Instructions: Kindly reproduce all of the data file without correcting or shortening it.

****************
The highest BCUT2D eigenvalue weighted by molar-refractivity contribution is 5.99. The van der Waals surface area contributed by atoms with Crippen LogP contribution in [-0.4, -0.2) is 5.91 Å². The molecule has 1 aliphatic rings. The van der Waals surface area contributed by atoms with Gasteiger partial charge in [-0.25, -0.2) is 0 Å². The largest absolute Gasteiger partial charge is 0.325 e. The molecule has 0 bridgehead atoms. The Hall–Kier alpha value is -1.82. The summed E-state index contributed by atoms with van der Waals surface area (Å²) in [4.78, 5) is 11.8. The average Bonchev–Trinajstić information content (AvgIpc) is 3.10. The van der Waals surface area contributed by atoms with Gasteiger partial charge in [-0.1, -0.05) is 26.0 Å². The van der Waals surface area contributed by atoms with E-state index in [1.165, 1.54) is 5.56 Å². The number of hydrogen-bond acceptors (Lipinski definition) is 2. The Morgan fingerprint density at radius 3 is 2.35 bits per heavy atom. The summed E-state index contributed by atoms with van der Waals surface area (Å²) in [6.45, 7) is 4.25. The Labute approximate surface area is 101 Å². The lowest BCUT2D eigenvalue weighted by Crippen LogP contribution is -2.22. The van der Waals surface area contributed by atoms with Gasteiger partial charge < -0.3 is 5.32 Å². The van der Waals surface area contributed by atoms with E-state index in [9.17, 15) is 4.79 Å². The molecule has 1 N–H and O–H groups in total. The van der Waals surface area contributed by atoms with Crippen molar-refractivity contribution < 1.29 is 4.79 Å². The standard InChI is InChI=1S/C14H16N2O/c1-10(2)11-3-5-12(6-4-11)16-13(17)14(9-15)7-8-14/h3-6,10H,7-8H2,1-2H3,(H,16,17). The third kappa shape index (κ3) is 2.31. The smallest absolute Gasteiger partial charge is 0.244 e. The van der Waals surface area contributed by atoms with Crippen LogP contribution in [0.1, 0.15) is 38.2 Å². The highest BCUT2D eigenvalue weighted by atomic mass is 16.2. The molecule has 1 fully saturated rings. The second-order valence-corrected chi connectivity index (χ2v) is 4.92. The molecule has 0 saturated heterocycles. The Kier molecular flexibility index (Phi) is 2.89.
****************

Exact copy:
The highest BCUT2D eigenvalue weighted by molar-refractivity contribution is 5.99. The van der Waals surface area contributed by atoms with Crippen LogP contribution in [-0.4, -0.2) is 5.91 Å². The molecule has 1 aliphatic rings. The van der Waals surface area contributed by atoms with Gasteiger partial charge in [-0.25, -0.2) is 0 Å². The largest absolute Gasteiger partial charge is 0.325 e. The molecule has 0 bridgehead atoms. The Hall–Kier alpha value is -1.82. The summed E-state index contributed by atoms with van der Waals surface area (Å²) in [4.78, 5) is 11.8. The average Bonchev–Trinajstić information content (AvgIpc) is 3.10. The van der Waals surface area contributed by atoms with Gasteiger partial charge in [-0.1, -0.05) is 26.0 Å². The van der Waals surface area contributed by atoms with E-state index in [1.165, 1.54) is 5.56 Å². The number of hydrogen-bond acceptors (Lipinski definition) is 2. The Morgan fingerprint density at radius 3 is 2.35 bits per heavy atom. The summed E-state index contributed by atoms with van der Waals surface area (Å²) in [6.45, 7) is 4.25. The Labute approximate surface area is 101 Å². The lowest BCUT2D eigenvalue weighted by Crippen LogP contribution is -2.22. The van der Waals surface area contributed by atoms with Gasteiger partial charge < -0.3 is 5.32 Å². The van der Waals surface area contributed by atoms with E-state index in [9.17, 15) is 4.79 Å². The molecule has 1 N–H and O–H groups in total. The van der Waals surface area contributed by atoms with Crippen molar-refractivity contribution < 1.29 is 4.79 Å². The standard InChI is InChI=1S/C14H16N2O/c1-10(2)11-3-5-12(6-4-11)16-13(17)14(9-15)7-8-14/h3-6,10H,7-8H2,1-2H3,(H,16,17). The third kappa shape index (κ3) is 2.31. The smallest absolute Gasteiger partial charge is 0.244 e. The van der Waals surface area contributed by atoms with Crippen LogP contribution in [0.1, 0.15) is 38.2 Å². The highest BCUT2D eigenvalue weighted by atomic mass is 16.2. The molecule has 1 fully saturated rings. The second-order valence-corrected chi connectivity index (χ2v) is 4.92. The molecule has 0 saturated heterocycles. The Kier molecular flexibility index (Phi) is 2.89.